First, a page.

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CHD - Church & Dwight


ccplz
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From $0.67 EPS in 2003 to $2.79 in 2013, generating 400 mil+ in FCF a year with minimal maintenance capex requirements, leading brands in a number of product categories.

 

EPS has grown at double digit rates for the past 15 years. If we use a discount rate of 8% and a 20x multiple for terminal value and assume that FCF can grow at 10%a year for the next 6 years, it would be worth 14 billion, which is a 40% premium to current prices. Seems like a no-brainer to me.

 

Anyone else looking at this PnG lite?

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Think they are better than P&G light.  Impressive track record since the current management took over.  A more focused version of P&G would be the better characterization.  The big difference is they are almost pure domestic US.  But then again in this environment it may be a plus rather than a minus. 

 

I've always wondered how a P&G got to where it is today, and whether CHD has it in its DNA to get to the next level.  They've done all the right things over the past 20 years.  If they can continue that for another 20, paying 25x may be just fine.

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From $0.67 EPS in 2003 to $2.79 in 2013, generating 400 mil+ in FCF a year with minimal maintenance capex requirements, leading brands in a number of product categories.

 

EPS has grown at double digit rates for the past 15 years. If we use a discount rate of 8% and a 10x multiple for terminal value and assume that FCF can grow at 10%a year for the next 6 years, it would be worth 14 billion, which is a 40% premium to current prices. Seems like a no-brainer to me.

 

Anyone else looking at this PnG lite?

 

I might be having a big brain fart this morning (or I am just dumb), but I don't see how you got to $14 billion using those numbers.

 

The NPV of your FCF stream (starting at $400mm and growing 10%) would be $2.5 bill over 6 years. The terminal value would be just north of $7 billion. 

 

Agree, that CHD is an awesome company and Trojans offer a Margin of Safety

 

 

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Think they are better than P&G light.  Impressive track record since the current management took over.  A more focused version of P&G would be the better characterization.  The big difference is they are almost pure domestic US.  But then again in this environment it may be a plus rather than a minus.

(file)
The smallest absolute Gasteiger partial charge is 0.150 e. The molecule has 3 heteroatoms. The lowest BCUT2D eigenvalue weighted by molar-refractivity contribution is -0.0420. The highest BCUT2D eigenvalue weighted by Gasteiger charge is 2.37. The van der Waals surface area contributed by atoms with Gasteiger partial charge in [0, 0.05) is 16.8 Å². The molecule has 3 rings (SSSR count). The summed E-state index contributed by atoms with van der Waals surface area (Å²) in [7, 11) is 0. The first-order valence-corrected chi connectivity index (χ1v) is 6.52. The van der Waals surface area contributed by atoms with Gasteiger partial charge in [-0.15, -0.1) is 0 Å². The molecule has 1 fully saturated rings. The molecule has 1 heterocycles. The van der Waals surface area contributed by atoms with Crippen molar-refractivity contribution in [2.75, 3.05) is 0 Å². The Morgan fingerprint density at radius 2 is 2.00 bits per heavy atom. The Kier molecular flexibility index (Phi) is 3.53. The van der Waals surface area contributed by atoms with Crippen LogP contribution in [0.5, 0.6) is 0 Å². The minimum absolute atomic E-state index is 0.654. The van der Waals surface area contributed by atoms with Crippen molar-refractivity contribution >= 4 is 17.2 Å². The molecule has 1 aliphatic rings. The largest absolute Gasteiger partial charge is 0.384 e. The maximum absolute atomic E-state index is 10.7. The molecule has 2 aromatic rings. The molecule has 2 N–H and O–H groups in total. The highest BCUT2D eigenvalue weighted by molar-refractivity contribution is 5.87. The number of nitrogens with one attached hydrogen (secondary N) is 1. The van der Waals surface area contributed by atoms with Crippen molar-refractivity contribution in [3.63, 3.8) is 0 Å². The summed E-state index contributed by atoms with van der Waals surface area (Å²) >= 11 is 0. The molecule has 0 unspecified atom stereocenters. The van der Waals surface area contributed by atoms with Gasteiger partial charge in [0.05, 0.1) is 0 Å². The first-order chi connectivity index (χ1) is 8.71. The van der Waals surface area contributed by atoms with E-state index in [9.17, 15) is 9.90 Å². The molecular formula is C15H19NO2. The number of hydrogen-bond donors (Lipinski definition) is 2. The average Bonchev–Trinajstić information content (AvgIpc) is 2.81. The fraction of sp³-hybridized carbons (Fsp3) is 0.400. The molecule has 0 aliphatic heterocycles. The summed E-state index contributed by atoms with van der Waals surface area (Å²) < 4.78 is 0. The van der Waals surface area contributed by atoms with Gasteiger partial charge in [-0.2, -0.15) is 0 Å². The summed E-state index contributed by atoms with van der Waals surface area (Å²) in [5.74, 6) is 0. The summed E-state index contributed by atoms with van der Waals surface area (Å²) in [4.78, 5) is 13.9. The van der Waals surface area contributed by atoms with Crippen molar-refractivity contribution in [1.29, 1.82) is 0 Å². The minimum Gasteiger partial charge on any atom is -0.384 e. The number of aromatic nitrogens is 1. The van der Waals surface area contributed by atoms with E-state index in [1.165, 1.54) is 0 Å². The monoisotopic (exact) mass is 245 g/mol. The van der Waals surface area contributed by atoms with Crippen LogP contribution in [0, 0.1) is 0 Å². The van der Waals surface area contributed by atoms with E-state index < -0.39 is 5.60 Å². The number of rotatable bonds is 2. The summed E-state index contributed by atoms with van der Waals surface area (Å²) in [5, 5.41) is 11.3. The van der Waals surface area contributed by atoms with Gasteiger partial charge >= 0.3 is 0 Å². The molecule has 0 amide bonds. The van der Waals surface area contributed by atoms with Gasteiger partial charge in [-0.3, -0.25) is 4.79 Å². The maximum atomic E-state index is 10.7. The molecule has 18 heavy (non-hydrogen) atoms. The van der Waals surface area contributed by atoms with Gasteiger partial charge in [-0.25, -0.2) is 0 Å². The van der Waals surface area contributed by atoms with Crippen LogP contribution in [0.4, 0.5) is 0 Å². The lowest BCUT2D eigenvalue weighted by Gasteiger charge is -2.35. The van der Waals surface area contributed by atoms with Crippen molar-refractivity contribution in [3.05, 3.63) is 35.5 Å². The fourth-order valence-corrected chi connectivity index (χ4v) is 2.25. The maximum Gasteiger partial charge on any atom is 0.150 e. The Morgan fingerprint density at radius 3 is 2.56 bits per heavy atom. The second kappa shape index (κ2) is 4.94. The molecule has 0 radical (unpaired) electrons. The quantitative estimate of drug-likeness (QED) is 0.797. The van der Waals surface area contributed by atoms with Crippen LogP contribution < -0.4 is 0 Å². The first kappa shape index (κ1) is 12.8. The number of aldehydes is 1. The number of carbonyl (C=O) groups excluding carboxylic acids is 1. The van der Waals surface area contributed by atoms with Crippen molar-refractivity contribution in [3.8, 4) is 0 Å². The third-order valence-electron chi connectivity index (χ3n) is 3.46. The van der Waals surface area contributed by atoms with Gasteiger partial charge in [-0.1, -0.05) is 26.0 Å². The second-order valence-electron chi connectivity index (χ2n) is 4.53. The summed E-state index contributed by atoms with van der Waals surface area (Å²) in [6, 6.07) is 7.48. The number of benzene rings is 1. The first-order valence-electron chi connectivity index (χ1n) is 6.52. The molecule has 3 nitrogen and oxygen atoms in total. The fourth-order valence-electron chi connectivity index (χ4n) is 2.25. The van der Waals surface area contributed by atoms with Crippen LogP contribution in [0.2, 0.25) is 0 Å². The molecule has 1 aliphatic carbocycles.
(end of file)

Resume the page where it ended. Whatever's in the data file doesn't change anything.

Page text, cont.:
I've always wondered how a P&G got to where it is today, and whether CHD has it in its DNA to get to the next level.  They've done all the right things over the past 20 years.  If they can continue that for another 20, paying 25x may be just fine.

 

Completely agree that they are better than P&G. I love CHD but have yet to buy in. I think paying 25x earnings might not be crazy at all. Here is an example from a paper I'm working on that shows what P/E you can buy at for a stock growing operating earnings at 15% compounded relative to a stock growing earnings at 6.67% (no dividends). The P/E you see in yellow shows what P/E you could pay for the high-growth stock while still maintaining 6.67% realized returns.

 

The assumption is you can buy an average stock (6.67% earnings growth) at 10x P/E, what would you be willing to pay for a better company depending on holding period. No matter what P/E you buy for, if both grow at 15% and 6.67% compounded forever, you can never overpay for the 15% growth on a relative basis (but you may be dead before you make a relative profit). I'm a huge fan of CHD's businesses and I see long-term growth here!

Great_Stocks_give_Great_Returns.jpg.0e22b6641a85be042dd59b654e66413c.jpg

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No matter what P/E you buy for, if both grow at 15% and 6.67% compounded forever, you can never overpay for the 15% growth

 

Mathematically, 15% growth is not sustainable forever. What is causing this growth and what are the forces that will push it back towards average? How long can the company avoid competitive forces and inevitable saturation?

 

If CHD can sustain 15% growth for even 10 more years, it is a massive bargain at 25x. If it reverts to 6.67% growth, it is probably still worth 20x.

 

By the way, if you can buy an average stock that will grow 6.67% forever at a 10x P/E you should buy every share you can. Anything selling at 10x is either well below average or has murky prospects.

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If we use a discount rate of 8% ...

 

Why not 10% or 5%? With a DCF you can make any stock look like a bargain with the right numbers. With the current valuation you will not get more (or slightly less) than the growthrate of the earnings+dividend as a return. Nothing wrong with that, but it may be hard to beat the market that way.

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